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2016/17 Undergraduate Module Catalogue

SOEE3630 Strategic Energy Issues

10 creditsClass Size: 80

Module manager: Prof Peter Taylor

Taught: Semester 2 View Timetable

Year running 2016/17

This module is approved as a discovery module

Module summary

The module will explore a series of topical issues in energy, weighing up information and opinions from a variety of sources and requiring students to draw both on their own degree background and to engage with new disciplines and perspectives. A key feature of the teaching is that students will work together in small groups to prepare an in-depth presentation on one of the topics and also engage in debates across all the topics via online discussion boards.


To give students a wider strategic overview of issues in the energy area utilising the breadth of expertise available across the University, with particular reference to the major energy industries (fossil fuels, nuclear, renewables).

Engaging with perspectives from earth and environmental sciences and environmental social sciences, students will critically explore the science, politics and policy related to current energy debates.

Learning outcomes
- Application of student's subject-specific skills to understanding major energy issues.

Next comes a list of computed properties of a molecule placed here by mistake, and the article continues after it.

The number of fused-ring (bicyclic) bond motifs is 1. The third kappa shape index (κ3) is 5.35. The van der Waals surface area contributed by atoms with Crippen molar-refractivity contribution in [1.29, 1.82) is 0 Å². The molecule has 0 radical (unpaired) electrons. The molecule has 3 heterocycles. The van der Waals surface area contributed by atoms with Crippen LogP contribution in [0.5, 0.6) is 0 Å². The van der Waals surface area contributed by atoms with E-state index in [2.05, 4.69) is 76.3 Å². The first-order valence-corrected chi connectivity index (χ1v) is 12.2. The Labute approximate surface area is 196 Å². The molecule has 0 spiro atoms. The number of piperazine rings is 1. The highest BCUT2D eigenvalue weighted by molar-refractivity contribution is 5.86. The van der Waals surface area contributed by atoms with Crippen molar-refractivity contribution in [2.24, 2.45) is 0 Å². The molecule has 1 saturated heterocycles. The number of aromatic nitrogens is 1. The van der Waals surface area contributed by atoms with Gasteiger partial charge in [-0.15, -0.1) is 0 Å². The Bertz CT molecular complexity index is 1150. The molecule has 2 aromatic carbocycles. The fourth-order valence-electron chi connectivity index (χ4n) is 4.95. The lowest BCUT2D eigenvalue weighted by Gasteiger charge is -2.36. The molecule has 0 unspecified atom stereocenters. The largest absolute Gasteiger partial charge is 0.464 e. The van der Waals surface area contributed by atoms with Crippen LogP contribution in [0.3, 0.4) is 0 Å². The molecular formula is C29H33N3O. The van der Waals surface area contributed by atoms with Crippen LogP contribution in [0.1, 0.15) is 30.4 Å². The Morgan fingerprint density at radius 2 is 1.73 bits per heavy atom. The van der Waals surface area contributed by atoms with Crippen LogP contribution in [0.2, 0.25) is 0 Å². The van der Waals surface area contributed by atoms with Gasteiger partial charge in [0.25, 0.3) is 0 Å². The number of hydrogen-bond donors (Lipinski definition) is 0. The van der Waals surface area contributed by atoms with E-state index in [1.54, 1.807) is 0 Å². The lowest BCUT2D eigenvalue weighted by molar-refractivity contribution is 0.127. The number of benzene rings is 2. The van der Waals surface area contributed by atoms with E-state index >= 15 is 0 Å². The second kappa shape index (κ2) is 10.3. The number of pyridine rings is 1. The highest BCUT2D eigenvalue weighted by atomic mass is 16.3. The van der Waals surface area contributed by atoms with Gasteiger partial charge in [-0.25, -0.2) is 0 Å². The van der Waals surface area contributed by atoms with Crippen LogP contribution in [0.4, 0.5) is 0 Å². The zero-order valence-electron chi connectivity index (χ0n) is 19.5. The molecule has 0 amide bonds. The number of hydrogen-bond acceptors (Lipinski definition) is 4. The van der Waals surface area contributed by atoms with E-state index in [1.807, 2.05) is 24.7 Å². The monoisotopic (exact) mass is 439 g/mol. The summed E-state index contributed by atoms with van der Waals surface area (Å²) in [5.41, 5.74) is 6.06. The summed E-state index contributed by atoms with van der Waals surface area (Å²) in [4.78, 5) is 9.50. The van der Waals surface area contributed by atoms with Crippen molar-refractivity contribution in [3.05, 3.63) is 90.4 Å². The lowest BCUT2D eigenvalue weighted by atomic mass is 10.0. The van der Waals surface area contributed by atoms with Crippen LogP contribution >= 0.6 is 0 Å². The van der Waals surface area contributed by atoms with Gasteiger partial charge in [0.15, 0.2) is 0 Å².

- An appreciation of how scientific, technical, economic and social considerations are all relevant to energy decision-making
- An understanding of the conflicting factors that influence decision making regarding development of energy resources.

Skills outcomes
In addition to developing skills in planning, organisation, teamwork and presentation, students will be expected to learn how to weigh up different arguments and make reasoned judgements.


Topics covered will be drawn from:

- What is the future for hydrocarbons?
- How do carbon dioxide levels relate to climate?
- Can carbon sequestration allow fossil fuels to be burned without reaching critical levels of greenhouse gases?
- Is it possible to dispose of radioactive waste safely and permanently?
- Can renewable energies make a major contribution to the global energy budget?
- Is shale gas a panacea or a problem?
- What contribution can energy efficiency and other demand-side measures make to reducing global CO2 emissions?

There may be additional topics in future years.

Teaching methods

Delivery typeNumberLength hoursStudent hours
Private study hours74.00
Total Contact hours26.00
Total hours (100hr per 10 credits)100.00

Private study

Students will research specific topics, studying a different topic every 2 weeks. Each student will be allocated 1 topic to study in depth and make a seminar presentation. They must however contribute to the discussion of all topics.

Opportunities for Formative Feedback

Presentations will be assessed throughout the module, and all students will contribute to discussion after each seminar via Discussion Boards on the VLE.

Methods of assessment

Assessment typeNotes% of formal assessment
Group DiscussionContributions to the discussion of each topic (5 separate instances at 5% assessment each)25.00
PresentationSeminar Presentations15.00
Total percentage (Assessment Coursework)40.00

The re-sit for this Module, including for First Attempts, is by examination only.

Exam typeExam duration% of formal assessment
Exam with advance information on questions1 hr 60.00
Total percentage (Assessment Exams)60.00

The re-sit for this Module, including for First Attempts, is by examination only.

Reading list

There is no reading list for this module

Last updated: 23/02/2017


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